Statistical analyses were conducted using R version 3.6.2. Continuous and categorical variables were expressed as mean ± standard deviation (SD), as median and interquartile range (IQR) for ordinal variables and as number and percentage (%) of participants, respectively.

To investigate the multivariable association of blood pressure with guideline change (years before/after 2009), linear and logistic mixed-effects regression models were fitted. We used the linear regression for systolic and diastolic blood pressure and the generalised linear model with a log link from the binomial family for blood pressure target achievement. We used mixed‐effects models with subject random intercepts in order to account for the correlation of repeated measures within subjects. For this purpose, the R functions lmer and glmer from the package “lme4” were used. We ran separate models for patients with uncomplicated hypertension and patients with complicated hypertension (diabetes mellitus / renal dysfunction). In secondary analyses, we investigated the relationship between guideline change and antihypertensive pharmacological therapy type via a cumulative link model with one random term to account for the correlation of repeated measures within subjects using the R function clmm from the R package “ordinal”.

The principal dichotomous explanatory variable was guideline change (before/after 2009). Multivariable models were adjusted for the number of follow-up examination (baseline, and first and second visit), age, sex, blood pressure (systolic if the outcome was diastolic blood pressure, diastolic if the outcome was systolic blood pressure, none if the outcome was blood pressure target achievement, or both if the outcome was antihypertensive pharmacological therapy), total cholesterol, fasting plasma glucose, BMI, LVH, diabetes mellitus, years with hypertension diagnosis, established cardiovascular disease, antihypertensive therapy type, lipid lowering therapy, physical activity, alcohol consumption and smoking. Linear models additionally included the following non-pharmacological therapies: weight reduction, increased physical activity, smoking cessation, alcohol reduction.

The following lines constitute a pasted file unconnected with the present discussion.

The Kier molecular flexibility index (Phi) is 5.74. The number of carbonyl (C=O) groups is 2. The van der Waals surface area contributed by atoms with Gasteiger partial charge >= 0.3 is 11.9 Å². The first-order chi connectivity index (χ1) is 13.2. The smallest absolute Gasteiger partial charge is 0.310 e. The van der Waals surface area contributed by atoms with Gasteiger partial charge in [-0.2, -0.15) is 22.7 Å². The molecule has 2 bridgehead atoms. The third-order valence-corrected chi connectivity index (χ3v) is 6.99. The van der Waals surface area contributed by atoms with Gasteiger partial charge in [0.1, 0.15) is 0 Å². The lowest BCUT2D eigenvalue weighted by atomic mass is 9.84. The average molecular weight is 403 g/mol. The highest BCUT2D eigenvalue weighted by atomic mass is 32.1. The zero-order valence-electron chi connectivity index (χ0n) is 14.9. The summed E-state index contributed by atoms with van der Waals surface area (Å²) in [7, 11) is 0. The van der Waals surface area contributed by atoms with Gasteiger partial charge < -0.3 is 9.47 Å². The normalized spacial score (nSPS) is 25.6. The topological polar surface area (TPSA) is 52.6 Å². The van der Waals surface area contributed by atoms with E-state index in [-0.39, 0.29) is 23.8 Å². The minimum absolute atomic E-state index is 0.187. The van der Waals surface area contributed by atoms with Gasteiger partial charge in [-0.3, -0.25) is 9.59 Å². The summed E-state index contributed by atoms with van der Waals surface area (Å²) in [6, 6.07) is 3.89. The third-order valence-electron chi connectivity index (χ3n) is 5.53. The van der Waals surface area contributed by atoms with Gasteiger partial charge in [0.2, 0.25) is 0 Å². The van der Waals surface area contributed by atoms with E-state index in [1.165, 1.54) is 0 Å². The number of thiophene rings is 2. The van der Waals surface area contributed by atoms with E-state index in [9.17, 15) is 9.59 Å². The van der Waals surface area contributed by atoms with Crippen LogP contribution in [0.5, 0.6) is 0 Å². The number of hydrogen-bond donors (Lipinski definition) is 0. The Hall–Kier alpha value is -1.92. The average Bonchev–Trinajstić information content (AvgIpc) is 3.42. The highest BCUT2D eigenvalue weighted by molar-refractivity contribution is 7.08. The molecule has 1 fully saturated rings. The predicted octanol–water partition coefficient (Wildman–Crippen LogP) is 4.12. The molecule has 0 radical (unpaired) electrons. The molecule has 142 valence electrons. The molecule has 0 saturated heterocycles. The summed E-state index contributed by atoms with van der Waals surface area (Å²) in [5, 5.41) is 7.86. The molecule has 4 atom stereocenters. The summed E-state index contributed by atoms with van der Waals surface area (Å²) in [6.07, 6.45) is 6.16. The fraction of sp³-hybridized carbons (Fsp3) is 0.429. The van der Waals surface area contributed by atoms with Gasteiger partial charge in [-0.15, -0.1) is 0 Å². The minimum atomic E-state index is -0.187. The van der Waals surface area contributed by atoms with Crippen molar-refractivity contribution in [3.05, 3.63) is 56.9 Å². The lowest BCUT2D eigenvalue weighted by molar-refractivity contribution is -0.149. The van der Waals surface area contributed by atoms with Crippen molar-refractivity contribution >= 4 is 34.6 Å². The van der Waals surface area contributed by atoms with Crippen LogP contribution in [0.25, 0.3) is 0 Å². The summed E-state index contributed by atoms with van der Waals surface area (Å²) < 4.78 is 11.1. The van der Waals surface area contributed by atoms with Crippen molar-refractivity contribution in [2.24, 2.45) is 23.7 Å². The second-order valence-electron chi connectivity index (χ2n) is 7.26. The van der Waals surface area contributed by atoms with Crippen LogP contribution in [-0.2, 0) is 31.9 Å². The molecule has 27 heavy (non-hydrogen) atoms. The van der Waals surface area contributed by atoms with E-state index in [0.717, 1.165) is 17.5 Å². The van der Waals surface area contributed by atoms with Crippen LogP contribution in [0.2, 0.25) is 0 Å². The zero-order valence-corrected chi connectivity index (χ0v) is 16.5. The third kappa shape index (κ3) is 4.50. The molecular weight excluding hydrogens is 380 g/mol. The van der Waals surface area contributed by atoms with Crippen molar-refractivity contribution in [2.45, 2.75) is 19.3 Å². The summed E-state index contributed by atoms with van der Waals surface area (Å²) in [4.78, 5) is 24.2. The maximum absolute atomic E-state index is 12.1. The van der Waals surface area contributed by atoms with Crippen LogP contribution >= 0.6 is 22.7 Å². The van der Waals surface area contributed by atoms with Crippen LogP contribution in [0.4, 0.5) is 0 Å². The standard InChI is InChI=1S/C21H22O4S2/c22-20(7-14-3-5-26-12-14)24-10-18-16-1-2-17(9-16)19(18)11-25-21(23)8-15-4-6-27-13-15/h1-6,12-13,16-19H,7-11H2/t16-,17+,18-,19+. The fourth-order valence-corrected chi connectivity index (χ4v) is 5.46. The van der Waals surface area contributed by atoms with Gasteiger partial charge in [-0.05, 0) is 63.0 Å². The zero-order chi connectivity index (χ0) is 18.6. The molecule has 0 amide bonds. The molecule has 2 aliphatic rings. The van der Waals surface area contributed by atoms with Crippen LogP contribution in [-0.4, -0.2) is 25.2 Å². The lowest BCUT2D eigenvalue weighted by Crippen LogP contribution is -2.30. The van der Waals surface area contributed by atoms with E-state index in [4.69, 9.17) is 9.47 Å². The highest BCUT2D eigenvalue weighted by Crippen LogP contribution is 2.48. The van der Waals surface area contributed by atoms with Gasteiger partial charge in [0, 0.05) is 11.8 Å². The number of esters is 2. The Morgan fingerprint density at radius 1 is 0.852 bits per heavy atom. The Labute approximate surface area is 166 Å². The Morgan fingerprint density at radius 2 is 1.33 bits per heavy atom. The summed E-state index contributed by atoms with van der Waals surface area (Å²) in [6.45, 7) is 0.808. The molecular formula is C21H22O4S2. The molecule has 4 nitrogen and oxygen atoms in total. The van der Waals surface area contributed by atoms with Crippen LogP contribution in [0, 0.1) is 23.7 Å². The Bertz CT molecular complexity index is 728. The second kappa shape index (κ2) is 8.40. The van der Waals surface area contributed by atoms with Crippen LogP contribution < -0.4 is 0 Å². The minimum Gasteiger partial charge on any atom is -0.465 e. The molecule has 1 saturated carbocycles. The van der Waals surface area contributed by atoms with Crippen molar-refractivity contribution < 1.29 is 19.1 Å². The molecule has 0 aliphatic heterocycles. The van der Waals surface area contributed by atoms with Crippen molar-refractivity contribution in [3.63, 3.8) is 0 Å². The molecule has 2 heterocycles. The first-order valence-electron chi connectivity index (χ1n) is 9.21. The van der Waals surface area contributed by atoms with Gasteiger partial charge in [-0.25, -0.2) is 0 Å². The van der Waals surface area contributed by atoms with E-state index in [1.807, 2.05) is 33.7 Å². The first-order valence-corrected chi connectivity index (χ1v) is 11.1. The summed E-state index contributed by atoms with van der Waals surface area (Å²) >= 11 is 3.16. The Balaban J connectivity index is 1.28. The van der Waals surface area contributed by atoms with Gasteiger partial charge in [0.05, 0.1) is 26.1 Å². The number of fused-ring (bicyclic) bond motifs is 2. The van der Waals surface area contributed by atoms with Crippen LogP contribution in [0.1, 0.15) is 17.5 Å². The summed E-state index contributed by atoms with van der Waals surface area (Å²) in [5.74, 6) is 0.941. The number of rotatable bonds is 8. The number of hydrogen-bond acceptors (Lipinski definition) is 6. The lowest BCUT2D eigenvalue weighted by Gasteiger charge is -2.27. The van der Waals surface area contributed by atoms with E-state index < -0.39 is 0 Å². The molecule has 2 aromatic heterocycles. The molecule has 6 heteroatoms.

Two regression models were fitted for each of the four outcome measure (systolic and diastolic blood pressure, blood pressure target achievement (yes/no) and type of antihypertensive combination therapy (mono, duo, triple, quadruple or more)): firstly, “univariable” models including the predictor guideline change adjusted for the variable follow-up visit, second, the multivariable models with the adjusted measures. Eight models were thus fit in total. Statistical significance was a 2-sided p-value of less than 0.05.

In secondary analyses, we investigated the relationship between demographic characteristics, cardiovascular risk factors, diabetes mellitus or subclinical organ damage, pharmacological therapy and blood pressure target achievement using multivariable mixed-effects logistic regression separately within the group of uncomplicated hypertensive patients and the group of high-risk patients.